A new scanning technique called MRS could diagnose tumours more precisely in children, helping to identify the most appropriate treatment.
Researchers at the University of Birmingham, led by Professor Andrew Peet, are developing a new technique, known as Magic Angle Spinning Nuclear Magnetic Resonance Spectroscopy. This method will detect chemicals within the brain that indicate the severity of a tumour.
Currently, brain tumours are identified with an MRI scan and then a biopsy sample is sent to a lab to be analysed. This new technique will provide a faster and less invasive means of identifying different grades of tumour.
The team hope that this method will enable childhood tumours to be diagnosed with greater precision, meaning that children diagnosed with more aggressive tumours can immediately be given the most intensive treatments.
In many cases, childhood brain tumours lead to long term neurological damage, caused by both the tumour and side effects of therapy. It is hoped that this scanning technique will lead to personalisation of treatments, ensuring that patients with less severe tumours will be spared the damaging effects of harsh treatments.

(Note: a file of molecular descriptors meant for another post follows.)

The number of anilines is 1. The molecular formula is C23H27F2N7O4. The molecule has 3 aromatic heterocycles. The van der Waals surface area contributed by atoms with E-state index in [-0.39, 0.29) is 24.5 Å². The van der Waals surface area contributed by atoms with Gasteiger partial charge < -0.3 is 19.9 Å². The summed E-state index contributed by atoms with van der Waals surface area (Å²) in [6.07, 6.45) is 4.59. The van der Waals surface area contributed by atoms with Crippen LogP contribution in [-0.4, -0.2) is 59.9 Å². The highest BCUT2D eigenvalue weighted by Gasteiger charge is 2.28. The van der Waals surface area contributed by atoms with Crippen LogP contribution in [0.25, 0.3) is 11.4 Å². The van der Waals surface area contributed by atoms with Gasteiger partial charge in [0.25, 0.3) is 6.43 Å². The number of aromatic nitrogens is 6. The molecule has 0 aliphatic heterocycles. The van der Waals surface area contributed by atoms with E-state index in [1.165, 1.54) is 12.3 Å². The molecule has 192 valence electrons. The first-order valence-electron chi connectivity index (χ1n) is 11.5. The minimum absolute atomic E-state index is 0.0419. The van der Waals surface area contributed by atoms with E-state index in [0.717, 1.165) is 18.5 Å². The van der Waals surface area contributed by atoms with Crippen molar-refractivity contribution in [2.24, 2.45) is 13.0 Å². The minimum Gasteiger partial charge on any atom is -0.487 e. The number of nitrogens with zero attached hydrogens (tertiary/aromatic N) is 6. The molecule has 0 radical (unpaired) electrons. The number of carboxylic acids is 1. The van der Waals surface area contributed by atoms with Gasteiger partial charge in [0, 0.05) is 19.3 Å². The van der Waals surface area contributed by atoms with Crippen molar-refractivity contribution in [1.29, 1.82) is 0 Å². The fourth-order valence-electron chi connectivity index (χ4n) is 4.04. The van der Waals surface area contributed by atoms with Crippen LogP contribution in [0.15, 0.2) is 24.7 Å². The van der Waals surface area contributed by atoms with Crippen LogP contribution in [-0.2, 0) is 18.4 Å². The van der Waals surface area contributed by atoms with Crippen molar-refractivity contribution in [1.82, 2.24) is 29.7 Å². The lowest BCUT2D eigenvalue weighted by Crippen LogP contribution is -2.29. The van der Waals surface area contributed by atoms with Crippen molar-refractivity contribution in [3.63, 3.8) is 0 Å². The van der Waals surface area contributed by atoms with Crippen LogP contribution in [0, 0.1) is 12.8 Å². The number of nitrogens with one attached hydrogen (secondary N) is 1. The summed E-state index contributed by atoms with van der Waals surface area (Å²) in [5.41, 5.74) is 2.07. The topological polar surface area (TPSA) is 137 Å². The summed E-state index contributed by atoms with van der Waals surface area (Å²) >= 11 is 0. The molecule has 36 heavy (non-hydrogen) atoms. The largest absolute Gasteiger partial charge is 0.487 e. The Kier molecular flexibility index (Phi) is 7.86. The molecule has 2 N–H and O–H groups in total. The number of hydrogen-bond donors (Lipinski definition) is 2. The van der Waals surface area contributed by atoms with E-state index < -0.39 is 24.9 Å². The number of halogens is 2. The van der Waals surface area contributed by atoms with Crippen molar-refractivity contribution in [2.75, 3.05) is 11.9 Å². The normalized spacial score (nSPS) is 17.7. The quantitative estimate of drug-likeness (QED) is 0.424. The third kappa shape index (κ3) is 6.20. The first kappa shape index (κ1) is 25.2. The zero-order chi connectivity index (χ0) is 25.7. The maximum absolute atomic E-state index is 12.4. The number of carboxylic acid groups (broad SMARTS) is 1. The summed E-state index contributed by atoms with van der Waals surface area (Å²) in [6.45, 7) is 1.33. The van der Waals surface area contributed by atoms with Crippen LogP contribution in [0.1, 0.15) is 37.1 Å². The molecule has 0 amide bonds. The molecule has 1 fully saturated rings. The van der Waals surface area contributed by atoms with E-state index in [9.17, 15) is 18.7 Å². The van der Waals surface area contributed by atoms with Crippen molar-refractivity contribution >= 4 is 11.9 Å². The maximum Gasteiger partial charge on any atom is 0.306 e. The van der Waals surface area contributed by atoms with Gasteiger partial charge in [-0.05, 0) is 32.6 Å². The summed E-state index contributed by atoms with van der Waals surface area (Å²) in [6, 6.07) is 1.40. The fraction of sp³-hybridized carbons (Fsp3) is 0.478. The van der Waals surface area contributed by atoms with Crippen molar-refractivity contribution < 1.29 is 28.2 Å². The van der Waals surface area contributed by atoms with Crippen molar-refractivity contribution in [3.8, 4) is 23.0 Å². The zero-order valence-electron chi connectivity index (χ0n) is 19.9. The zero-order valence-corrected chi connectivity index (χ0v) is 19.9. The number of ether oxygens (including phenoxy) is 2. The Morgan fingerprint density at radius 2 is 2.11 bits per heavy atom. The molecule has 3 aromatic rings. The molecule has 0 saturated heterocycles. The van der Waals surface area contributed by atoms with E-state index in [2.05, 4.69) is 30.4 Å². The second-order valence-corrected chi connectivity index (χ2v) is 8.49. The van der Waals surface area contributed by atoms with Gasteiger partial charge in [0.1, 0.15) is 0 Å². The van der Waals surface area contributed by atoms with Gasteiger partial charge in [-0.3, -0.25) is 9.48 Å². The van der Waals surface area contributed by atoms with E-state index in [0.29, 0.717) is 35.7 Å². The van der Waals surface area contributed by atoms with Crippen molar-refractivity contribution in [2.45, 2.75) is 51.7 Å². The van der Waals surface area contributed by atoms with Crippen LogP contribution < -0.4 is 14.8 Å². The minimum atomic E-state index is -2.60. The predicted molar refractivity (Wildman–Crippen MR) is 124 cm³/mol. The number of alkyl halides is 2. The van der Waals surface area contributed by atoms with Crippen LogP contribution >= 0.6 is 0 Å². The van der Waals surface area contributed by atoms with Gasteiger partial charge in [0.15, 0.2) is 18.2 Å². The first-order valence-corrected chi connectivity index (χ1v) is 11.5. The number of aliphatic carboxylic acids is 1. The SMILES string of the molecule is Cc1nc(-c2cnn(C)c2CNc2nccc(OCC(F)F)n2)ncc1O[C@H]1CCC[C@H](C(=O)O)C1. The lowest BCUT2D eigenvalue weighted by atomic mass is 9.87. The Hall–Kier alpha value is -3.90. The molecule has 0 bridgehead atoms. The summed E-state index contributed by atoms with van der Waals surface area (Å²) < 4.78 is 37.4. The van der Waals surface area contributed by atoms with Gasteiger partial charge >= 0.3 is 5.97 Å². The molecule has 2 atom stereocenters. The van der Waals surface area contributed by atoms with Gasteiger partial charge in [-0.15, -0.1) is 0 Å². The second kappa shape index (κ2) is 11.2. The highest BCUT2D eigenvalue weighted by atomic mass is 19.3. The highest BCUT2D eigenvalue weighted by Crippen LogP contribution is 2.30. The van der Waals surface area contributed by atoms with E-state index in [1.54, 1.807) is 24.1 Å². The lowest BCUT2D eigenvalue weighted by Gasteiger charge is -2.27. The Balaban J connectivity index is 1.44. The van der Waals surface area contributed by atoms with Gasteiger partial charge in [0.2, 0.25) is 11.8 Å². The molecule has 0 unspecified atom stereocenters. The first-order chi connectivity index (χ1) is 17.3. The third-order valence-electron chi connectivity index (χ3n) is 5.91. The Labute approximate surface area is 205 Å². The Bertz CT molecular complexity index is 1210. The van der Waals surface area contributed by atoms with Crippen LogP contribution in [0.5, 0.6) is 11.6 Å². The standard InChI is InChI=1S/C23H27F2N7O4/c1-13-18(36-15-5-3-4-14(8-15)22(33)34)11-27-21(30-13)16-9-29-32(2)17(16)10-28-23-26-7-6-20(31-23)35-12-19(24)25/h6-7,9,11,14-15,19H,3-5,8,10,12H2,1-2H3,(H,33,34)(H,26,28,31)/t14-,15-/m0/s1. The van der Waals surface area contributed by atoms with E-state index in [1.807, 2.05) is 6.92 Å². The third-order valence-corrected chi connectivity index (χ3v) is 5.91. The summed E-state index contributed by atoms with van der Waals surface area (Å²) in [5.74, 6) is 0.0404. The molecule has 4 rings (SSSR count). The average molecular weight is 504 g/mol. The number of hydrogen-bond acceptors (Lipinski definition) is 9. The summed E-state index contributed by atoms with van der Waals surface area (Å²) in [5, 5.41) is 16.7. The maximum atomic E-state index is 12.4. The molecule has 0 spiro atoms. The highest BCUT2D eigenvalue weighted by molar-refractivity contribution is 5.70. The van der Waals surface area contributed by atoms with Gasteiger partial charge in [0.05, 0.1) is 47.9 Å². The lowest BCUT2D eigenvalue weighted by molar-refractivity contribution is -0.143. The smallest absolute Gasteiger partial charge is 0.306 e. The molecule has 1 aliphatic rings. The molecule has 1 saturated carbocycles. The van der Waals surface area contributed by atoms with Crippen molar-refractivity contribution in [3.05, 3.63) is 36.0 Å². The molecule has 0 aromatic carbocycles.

Over 62% of children affected by a brain tumour are left with a life-altering, long term disability such as loss of vision, learning difficulties and problems with movement. It is essential that we develop ways to develop treatment that is tailored to the patient in order to increase survival and reduce unnecessary side effects.
Research is the only way we will discover kinder, more effective treatments and, ultimately, stamp out brain tumours – for good! However, brain tumours are complex and research in to them takes a great deal of time and money.
Across the UK, over 100,000 families are facing the overwhelming diagnosis of a brain tumour and it is only through the generosity of people like you can we continue to help them.
But, by setting up a regular gift – as little as £2 per month - you can ensure that families no longer face this destructive disease.